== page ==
Sun, Mar 10, 2013 - Page 8 News List

Thinking strategically about FTAs

By Eric Chiou 邱奕宏

As outlined in the US’ national economic strategy, boosting exports and creating high-quality jobs are two of the primary goals in revitalizing its economy.

The Obama administration has worked assiduously to use the TPP talks as a wedge to dismantle trade barriers hindering US products’ penetration into overseas markets, while also attempting to take advantage of agenda-setting and rule-making to embed a new set of regulations favorable for US corporations to maintain their comparative advantages to compete with foreign firms in the global market.

All preceding endeavors are eventually converged on, reinvigorating the US economy and consolidating US supremacy in the world order.

By the same token, if one examines the latest FTA development from a strategic perspective, it is apparent that an FTA implies at least four aspects of significance externally.

First, it signifies the competition of trading blocs between the West and the East.

The Trans-Pacific Partnership and the Transatlantic Trade and Investment Policy can be regarded as a US proactive move to revitalize the economic momentum of the existing global triumvirate — the US, the EU and Japan — by employing FTA frameworks to reconnect and reinforce economic links between the three to compete with emerging Asian trading blocs, such as the Regional Comprehensive Economic Partnership led by ASEAN and the trilateral FTA talks composed of China, Japan and South Korea.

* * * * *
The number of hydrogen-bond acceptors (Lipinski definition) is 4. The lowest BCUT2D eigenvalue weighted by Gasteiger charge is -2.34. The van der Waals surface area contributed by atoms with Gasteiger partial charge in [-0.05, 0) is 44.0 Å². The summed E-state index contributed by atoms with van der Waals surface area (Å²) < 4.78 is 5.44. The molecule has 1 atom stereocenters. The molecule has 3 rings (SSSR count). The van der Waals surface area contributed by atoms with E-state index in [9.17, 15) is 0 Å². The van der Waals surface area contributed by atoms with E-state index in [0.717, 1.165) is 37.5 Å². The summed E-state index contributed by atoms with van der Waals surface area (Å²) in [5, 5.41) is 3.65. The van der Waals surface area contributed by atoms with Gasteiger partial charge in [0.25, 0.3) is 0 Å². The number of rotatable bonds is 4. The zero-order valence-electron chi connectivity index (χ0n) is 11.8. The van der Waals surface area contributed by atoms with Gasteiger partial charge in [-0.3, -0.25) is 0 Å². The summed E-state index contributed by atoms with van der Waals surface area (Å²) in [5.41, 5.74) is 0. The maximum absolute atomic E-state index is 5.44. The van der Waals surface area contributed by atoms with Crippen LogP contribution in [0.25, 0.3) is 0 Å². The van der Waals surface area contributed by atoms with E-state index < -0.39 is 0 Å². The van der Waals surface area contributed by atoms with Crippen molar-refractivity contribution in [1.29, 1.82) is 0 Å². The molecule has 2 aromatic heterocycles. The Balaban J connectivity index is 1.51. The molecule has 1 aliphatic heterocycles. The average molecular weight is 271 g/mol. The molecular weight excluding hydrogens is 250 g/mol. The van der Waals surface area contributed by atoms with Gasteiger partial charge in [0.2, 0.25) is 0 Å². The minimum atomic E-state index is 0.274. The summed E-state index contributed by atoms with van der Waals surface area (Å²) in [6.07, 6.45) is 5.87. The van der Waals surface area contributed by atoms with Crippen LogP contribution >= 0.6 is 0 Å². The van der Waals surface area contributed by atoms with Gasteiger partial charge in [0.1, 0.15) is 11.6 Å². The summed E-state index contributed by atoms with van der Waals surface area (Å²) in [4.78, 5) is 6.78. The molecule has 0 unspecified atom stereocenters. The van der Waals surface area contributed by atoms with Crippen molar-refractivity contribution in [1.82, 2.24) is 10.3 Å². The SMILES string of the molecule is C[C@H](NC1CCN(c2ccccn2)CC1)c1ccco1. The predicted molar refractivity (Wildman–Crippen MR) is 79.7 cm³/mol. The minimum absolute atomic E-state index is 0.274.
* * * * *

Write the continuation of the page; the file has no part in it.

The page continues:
Moreover, these latest FTA initiatives also signify a contest between two incompatible approaches in terms of treaty-making. The contrast between the rigorousness of “high-standard” TPP and the “flexibility” of the Regional Comprehensive Economic Partnership with regard to treaty compliance is going to generate diverging effects on the global trade regime in the foreseeable future.

Third, the prospective outcomes of emerging trading blocs are likely to trigger significant shifts in existing industrial agglomerations and therefore lead to dramatic changes in global supply chains.

Due to the effects of trade diversion and trade creation generated by FTA, firms in the members of new trading blocs tend to maximize their economic welfare at the expense of non-member countries by relocating their manufacturing facilities to member countries for lowering production cost.

As global production chains gradually change in respond to the realignment of trading blocs, global trading networks will be adjusted as well. The final outcomes of this transformation in the global production networks may significantly rewrite the current landscape of economic relations among states.

Finally, launching FTA negotiations also represents a strategic move to offer an olive branch to a feasible political and economically.

Although an FTA is essentially an economic treaty, its completion cannot be sustained without political will and domestic support.

As two or more countries decide to conduct FTA negotiations, they also send a clear signal of intent to jointly pursue economic benefits by peaceful means, rather than military force. Hence, it is much easier for like-minded countries in the same alliance to form a trading bloc, rather than countries from opposing political camps to successfully conclude trade treaties.

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